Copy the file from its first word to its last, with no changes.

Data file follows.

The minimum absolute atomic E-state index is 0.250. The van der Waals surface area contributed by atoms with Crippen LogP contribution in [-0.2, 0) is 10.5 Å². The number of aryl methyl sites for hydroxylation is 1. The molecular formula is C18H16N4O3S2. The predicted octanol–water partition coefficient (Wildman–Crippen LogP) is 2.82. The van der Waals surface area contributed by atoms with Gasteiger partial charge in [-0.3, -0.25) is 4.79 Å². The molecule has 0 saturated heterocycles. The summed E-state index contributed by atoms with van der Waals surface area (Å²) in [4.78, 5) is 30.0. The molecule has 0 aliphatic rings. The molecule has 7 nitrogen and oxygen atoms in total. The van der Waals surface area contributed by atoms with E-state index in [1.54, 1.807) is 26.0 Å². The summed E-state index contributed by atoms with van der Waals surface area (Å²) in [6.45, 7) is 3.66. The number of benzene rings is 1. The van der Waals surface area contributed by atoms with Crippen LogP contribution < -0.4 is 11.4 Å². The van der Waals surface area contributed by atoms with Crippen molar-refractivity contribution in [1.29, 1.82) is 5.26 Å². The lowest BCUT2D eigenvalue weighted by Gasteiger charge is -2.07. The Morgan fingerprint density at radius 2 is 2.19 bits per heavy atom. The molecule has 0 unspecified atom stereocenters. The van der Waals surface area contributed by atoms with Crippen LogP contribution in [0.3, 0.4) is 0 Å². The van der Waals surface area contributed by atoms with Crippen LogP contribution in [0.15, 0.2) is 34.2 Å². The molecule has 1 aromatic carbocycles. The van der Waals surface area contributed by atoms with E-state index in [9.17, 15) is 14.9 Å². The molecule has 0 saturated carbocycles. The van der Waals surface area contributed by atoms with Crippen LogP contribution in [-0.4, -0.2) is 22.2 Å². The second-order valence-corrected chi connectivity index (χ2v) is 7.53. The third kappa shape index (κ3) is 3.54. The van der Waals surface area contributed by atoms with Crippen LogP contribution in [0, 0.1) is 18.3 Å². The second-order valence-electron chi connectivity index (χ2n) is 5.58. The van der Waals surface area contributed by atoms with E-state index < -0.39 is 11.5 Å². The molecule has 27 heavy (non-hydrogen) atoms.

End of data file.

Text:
The minimum absolute atomic E-state index is 0.250. The van der Waals surface area contributed by atoms with Crippen LogP contribution in [-0.2, 0) is 10.5 Å². The number of aryl methyl sites for hydroxylation is 1. The molecular formula is C18H16N4O3S2. The predicted octanol–water partition coefficient (Wildman–Crippen LogP) is 2.82. The van der Waals surface area contributed by atoms with Gasteiger partial charge in [-0.3, -0.25) is 4.79 Å². The molecule has 0 saturated heterocycles. The summed E-state index contributed by atoms with van der Waals surface area (Å²) in [4.78, 5) is 30.0. The molecule has 0 aliphatic rings. The molecule has 7 nitrogen and oxygen atoms in total. The van der Waals surface area contributed by atoms with E-state index in [1.54, 1.807) is 26.0 Å². The summed E-state index contributed by atoms with van der Waals surface area (Å²) in [6.45, 7) is 3.66. The number of benzene rings is 1. The van der Waals surface area contributed by atoms with Crippen LogP contribution < -0.4 is 11.4 Å². The van der Waals surface area contributed by atoms with Crippen molar-refractivity contribution in [1.29, 1.82) is 5.26 Å². The lowest BCUT2D eigenvalue weighted by Gasteiger charge is -2.07. The Morgan fingerprint density at radius 2 is 2.19 bits per heavy atom. The molecule has 0 unspecified atom stereocenters. The van der Waals surface area contributed by atoms with Crippen LogP contribution in [0.3, 0.4) is 0 Å². The van der Waals surface area contributed by atoms with Crippen LogP contribution in [0.15, 0.2) is 34.2 Å². The molecule has 1 aromatic carbocycles. The van der Waals surface area contributed by atoms with E-state index in [9.17, 15) is 14.9 Å². The molecule has 0 saturated carbocycles. The van der Waals surface area contributed by atoms with Crippen LogP contribution in [-0.4, -0.2) is 22.2 Å². The second-order valence-corrected chi connectivity index (χ2v) is 7.53. The third kappa shape index (κ3) is 3.54. The van der Waals surface area contributed by atoms with Crippen LogP contribution in [0, 0.1) is 18.3 Å². The second-order valence-electron chi connectivity index (χ2n) is 5.58. The van der Waals surface area contributed by atoms with E-state index < -0.39 is 11.5 Å². The molecule has 27 heavy (non-hydrogen) atoms.